Simon I de Montfort
|Simon I de Montfort|
Isabel de Broyles|
|Father||Amaury I de Montfort|
|Mother||Bertrade de Gometz|
Kingdom of France
|Died||25 September 1087|
|Buried||Epernon, Kingdom of France|
Simon I de Montfort (c. 1025–1087) was a French nobleman. He was born in Montfort l'Amaury, Duchy of Normandy (now in Ile de France), Kingdom of France. At his death he was buried about 20 miles (32 km) away in Epernon, Duchy of Normandy (now in Eure-et-Loir department), because it was the site of the fortress he was instrumental in constructing. He was the son of Amaury I de Montfort (c. 1000–1031) and Bertrade de Gometz.
Simon I first married Isabel de Broyles (b. 1034, Broyes, Marne, France), daughter of Hugh Bardoul. Their children were:
- Amauri de Montfort (c. 1056–1089)
- Isabel (Elizabeth) de Montfort (b. 1057), who married Raoul II de Tosny, a companion of William the Conqueror.
Simon I's second marriage was to Agnes d'Evreux (b. 1030), daughter of Richard d'Evreux. Their children were:
- Bertrade de Montfort (c. 1059–1117), became Queen of France.
- Richard de Montfort (c. 1066–1092), slain in attack on abbey at Conches.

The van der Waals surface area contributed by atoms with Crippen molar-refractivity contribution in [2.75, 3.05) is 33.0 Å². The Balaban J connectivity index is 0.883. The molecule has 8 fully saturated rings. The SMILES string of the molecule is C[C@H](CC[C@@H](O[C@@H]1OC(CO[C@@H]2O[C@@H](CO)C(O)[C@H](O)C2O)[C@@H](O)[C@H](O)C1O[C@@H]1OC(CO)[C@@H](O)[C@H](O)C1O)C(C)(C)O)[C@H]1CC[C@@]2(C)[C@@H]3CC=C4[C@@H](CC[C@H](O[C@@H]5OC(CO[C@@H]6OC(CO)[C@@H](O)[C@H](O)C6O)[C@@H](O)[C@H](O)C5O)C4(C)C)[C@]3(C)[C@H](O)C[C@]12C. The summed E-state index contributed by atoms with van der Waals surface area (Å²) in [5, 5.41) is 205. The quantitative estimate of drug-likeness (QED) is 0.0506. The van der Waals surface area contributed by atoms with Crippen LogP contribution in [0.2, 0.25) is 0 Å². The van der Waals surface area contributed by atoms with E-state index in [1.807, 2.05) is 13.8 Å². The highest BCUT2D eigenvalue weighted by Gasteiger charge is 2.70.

- Simon II de Montfort (c. 1068–1101)
- Amaury III of Montfort(c. 1070–1137), marrie first.Richude (Richilde) de Hainault and second Agnes de Garland.
- Guilliaume de Montfort (c. 1073–1101), bishop of Paris.
- Adeliza de Montfort (b. 1075)
- Daniel Power, The Norman Frontier in the Twelfth and Early Thirteenth Centuries, (Cambridge University Press, 2004), 332.
- The Normans and Their Adversaries at War, ed. Richard Philip Abels, Bernard S. Bachrach, (Boydell Press, 2001), 141.
- Women, Power, and Violence in Orderic Vitalis's "Historia Ecclesiastica", Jean Blacker, Violence Against Women in Medieval Texts, ed. Anna Roberts, (University Press of Florida, 1998), 46.
- Robert Curthose Reassessed, Judith A. Green, Anglo-Norman Studies: Proceedings of the Battle Conference, Volume 22, ed. Christopher Harper-Bill, (The Boydell Press, 2000), 97.
- (FR) André Châtelain, Châteaux forts et féodalité en Ile de France, du XIème au XIIIème siècle, (Nonette, 1983), 20.